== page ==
A Latham team recently achieved a significant victory in the Ninth Circuit in a pro bono case related to gender discrimination in prisons. The case, Harrison v. Kernan, involves a constitutional Equal Protection challenge to the California prison property schedule, which draws arbitrary gender-based distinctions in determining what property male and female inmates are permitted to access. The district court had granted summary judgment in favor of the California Department of Corrections, declining to apply intermediate scrutiny and instead adopting a lower level of scrutiny that assessed only whether the decision was “reasonably related” to any legitimate penological interest. That standard makes it virtually impossible for prisoners to mount successful challenges to policies that facially discriminate on the basis of gender, and has led to significant inequity across the California prison system.
Appointed by the Ninth Circuit on appeal, associate Samir Deger-Sen drafted the appellate briefing and argued the appeal before a panel of Ninth Circuit judges. Last week, in a unanimous published opinion, the Ninth Circuit vacated the district court’s decision. The court adopted Latham’s arguments across the board—including holding, for the first time, that the intermediate scrutiny standard of constitutional review for gender-based distinctions applies in prisons. The court also articulated the intermediate standard in a manner that will be very favorable to prisoners challenging gender-based policies. Specifically, the Court explained that “[i]t is not enough, under intermediate scrutiny, for the Department only to demonstrate ‘empirical relationships’ between gender and the various propensities against which it seeks to protect”; instead, it “must show that those relationships adequately justify the salient features of the challenged regulation.” The Court also made clear, again for the first time, that ex-post justifications for challenged policies are insufficient; instead, the government must show that its “gender-based distinctions [are] rooted in reasoned analysis by policymakers, rather than the mechanical application of traditional, often inaccurate assumptions about gender.” This holding is a highly significant recognition of the right to equal treatment for prison inmates.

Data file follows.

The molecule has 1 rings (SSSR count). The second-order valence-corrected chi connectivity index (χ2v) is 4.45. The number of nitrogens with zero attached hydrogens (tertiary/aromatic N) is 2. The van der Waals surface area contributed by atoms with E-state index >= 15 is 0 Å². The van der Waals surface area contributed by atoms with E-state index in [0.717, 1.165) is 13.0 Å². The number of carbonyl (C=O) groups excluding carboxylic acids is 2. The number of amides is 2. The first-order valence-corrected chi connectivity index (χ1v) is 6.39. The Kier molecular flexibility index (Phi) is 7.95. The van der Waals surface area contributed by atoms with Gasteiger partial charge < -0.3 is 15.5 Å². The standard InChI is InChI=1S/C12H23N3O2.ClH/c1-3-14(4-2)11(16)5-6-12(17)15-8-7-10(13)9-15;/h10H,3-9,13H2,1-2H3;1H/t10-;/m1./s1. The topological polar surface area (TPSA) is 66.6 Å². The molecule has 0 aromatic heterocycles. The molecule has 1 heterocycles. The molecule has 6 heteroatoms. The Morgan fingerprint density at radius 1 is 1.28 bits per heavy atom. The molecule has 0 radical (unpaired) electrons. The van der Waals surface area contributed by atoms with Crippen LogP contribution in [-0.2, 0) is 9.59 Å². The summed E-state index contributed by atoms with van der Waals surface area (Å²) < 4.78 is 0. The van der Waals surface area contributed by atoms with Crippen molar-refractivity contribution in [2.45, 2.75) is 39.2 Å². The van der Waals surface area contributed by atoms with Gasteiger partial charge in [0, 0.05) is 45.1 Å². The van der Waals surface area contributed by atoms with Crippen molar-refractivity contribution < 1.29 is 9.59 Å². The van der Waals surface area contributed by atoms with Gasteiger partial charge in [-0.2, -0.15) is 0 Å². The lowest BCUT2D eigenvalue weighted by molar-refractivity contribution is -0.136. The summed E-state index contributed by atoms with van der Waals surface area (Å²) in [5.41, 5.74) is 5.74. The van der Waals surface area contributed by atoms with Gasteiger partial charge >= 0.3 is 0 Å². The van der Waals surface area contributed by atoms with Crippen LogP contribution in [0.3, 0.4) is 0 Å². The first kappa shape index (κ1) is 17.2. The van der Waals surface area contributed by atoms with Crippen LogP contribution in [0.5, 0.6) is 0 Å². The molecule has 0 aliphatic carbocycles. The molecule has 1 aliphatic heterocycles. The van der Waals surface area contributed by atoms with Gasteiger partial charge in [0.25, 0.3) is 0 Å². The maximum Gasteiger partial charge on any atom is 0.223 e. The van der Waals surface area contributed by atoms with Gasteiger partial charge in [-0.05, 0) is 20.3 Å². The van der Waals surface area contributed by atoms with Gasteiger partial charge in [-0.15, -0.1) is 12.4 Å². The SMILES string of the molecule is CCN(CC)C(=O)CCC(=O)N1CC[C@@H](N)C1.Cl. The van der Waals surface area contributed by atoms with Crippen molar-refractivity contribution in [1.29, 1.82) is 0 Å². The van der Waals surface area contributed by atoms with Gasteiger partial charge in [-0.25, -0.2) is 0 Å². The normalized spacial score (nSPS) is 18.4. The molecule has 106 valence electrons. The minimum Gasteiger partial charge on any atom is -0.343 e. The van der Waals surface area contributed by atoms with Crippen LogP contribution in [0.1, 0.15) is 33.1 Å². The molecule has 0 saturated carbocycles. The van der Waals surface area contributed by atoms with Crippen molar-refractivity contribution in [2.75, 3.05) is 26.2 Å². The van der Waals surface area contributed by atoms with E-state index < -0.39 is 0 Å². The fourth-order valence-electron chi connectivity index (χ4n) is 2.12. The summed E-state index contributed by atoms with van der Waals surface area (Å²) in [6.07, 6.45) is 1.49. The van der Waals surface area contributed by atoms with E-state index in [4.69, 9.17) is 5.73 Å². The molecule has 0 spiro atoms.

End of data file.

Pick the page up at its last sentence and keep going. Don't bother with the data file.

In addition to Deger-Sen, the Latham team included partner Roman Martinez, associates Amanda Barnett and Jessie Cammack, as well as partners Melissa Sherry, Gregory Garre, and Rick Bress, and associates Caroline Flynn and Michael Clemente.